We'd also talk about the beautiful girls with the upturned noses, how my kindergarten best buddy Mary Bonner and I would pushed our noses up and watch our mouths in the mirror while we talked, top lip raised higher on our teeth, and think of Hailey Mills and the Parent Trap.  And I'd tell her how when we did it long enough, our mouths would still feel that way for a few seconds after we stopped, and we'd have creases under the bridges of our noses. She said she'd done the same, and then the two of us talked to each other with our noses pressed up for a while.

Two nights ago I went to dinner for my brother's birthday.  At some point late in the meal, I became so animated about something, I looked up to see the five of them suddenly staring at me -- you are practically yelling (the restaurant was about 12x12).  And then, within the next 10 minutes, as if to make a point, my voice left entirely.

It's a rite of passage, this laryngitis, a week of remembering.

Saturday, November 01, 2014

Black Bean Tostadas and Lemongrass Ginger Chicken Lettuce Wraps -- two easy dinners

I haven't posted any recipes for a long time because I haven't been very excited about food recently.  Or more accurately, I haven't been very excited about cooking recently.  Last Sunday night I sat down to plan meals for the week and could not think of a single thing to make.  So I shuffled through a stack of torn-out recipes in hopes that something would inspire.  And it did.  Here are two easy dinners that were hit over here and quick to make:

This is a recipe you could easily alter and use whatever you have -- I made tacos because I had tortillas instead, add chicken, roast any other vegetables and add, put an egg on top.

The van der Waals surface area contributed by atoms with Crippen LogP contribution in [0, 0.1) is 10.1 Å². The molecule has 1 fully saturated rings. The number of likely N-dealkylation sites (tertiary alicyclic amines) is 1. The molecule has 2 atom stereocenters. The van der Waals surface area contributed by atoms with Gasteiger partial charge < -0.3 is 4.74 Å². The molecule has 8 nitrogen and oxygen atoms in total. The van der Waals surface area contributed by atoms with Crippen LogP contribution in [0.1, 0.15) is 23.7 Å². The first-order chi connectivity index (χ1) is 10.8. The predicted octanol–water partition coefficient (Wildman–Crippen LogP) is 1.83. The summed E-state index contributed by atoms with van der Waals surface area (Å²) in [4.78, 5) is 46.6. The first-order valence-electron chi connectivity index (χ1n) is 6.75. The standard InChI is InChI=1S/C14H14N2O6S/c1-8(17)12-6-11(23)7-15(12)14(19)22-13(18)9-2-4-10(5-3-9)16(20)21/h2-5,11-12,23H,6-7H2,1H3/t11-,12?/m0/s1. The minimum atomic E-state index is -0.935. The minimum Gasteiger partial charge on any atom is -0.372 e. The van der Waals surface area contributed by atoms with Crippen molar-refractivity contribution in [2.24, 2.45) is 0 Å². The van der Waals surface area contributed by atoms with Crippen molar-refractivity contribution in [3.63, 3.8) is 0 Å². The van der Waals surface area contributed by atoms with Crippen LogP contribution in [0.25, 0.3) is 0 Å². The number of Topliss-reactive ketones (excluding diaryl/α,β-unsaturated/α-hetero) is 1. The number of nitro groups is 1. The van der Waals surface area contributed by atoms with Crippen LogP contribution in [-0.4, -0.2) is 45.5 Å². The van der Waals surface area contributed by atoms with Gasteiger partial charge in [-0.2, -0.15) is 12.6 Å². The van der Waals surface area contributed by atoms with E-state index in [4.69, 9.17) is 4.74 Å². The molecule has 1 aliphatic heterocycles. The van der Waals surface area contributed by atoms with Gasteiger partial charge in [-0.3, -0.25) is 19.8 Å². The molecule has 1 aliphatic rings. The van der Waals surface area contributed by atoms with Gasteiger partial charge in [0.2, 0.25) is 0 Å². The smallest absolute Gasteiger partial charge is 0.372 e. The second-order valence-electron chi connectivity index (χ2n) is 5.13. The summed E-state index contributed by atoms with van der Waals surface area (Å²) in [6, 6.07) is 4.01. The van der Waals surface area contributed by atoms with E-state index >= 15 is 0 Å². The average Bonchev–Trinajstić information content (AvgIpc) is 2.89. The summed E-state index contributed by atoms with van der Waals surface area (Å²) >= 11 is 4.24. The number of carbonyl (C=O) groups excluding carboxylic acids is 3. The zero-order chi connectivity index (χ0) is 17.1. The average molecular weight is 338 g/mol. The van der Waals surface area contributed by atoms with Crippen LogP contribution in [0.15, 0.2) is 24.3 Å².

Black Bean Tostadas
    from Aug 2014 Sunset magazine -- image from Sunset, too (though yours will be this pretty, too)

1 Tbs olive oil
1 garlic clove, chopped
1 small onion, chopped
1 red bell pepper, seeded and chopped (I used green because I had it)
1/2 tsp each ground dried chipotle chile (I didn't have this) and cumin
2 cans black beans (could make your own here adding above)
8 tostada shells/doubled-up corn tortillas
1 avocado, sliced
1 c crumbled queso fresco, shredded jack or cotija cheese crumbled
lime wedges
salsa and/or sour cream

-warm oil in frying pan over med heat
-add garlic, onion and bell pepper, stirring occasionally, until onion softened (8-10 min)
-add ground chile and cumin, cook until fragrant (~1 min)

-drain beans reserving liquid
-add beans and about 1/2 c liquid (give or take) to pan.  Stir and mash until beans are form a slightly chunky puree and are heated through (~3-5 min)

-to assemble: top each shell with 1/2 c bean mixture, few sliced radishes, avocado slices and cheese.  Serve with lime wedges and salsa.


Lemongrass Ginger Chicken in Lettuce Cups
    from April 2014, Sunset magazine (image from Sunset, too)

1 lb ground chicken (I used turkey)
1 Tbs plus 1 tsp Thai or Vietnamese fish sauce
1/2 tsp sugar
3 Tbs minced ginger, divided
1/4 cup good-quality hoisin sauce (like Koon Chun or Lee Kum Kee)
1 Tbs lime juice
2 tsp peanut butter
3 Tbs vegetable oil
2 garlic cloves
1 medium carrot, diced
8 canned water chestnuts, chopped (I added more)
2 green onions, chopped
2 Tbs, minced lemon grass
1-2 jalapeno chiles, chopped (didn't use because of kids)
3/4 c finely diced cucumber (didn't have)
1/2 c salted roasted peanuts, chopped
12 lettuce-leaf cups, iceberg or butter (used butter -- great texture)

-Mix chicken with 1 Tbs fish sauce, sugar, and 2 Tbs ginger and set aside
-In a small bowl combine hoisin with lime, peanut butter and remaining 1 tsp fish sauce, and stir until smooth; set aside (this will be the sauce you serve chicken with).
-Heat large frying pan (not nonstick) over med-high heat.  Swirl in oil and add garlic and remaining tsp ginger.  Cook til fragrant
-Add chicken and cook until no longer pink, breaking up chunks
-Add carrot, water chestnuts, green onions, lemon grass and chiles -- cook until chicken cooked through (about a minute more)
-Add cucumber and peanuts -- stir to combine.  Salt to taste and serve.
-To eat, spread hoisin sauce mixture on a lettuce cup and top with chicken mixture.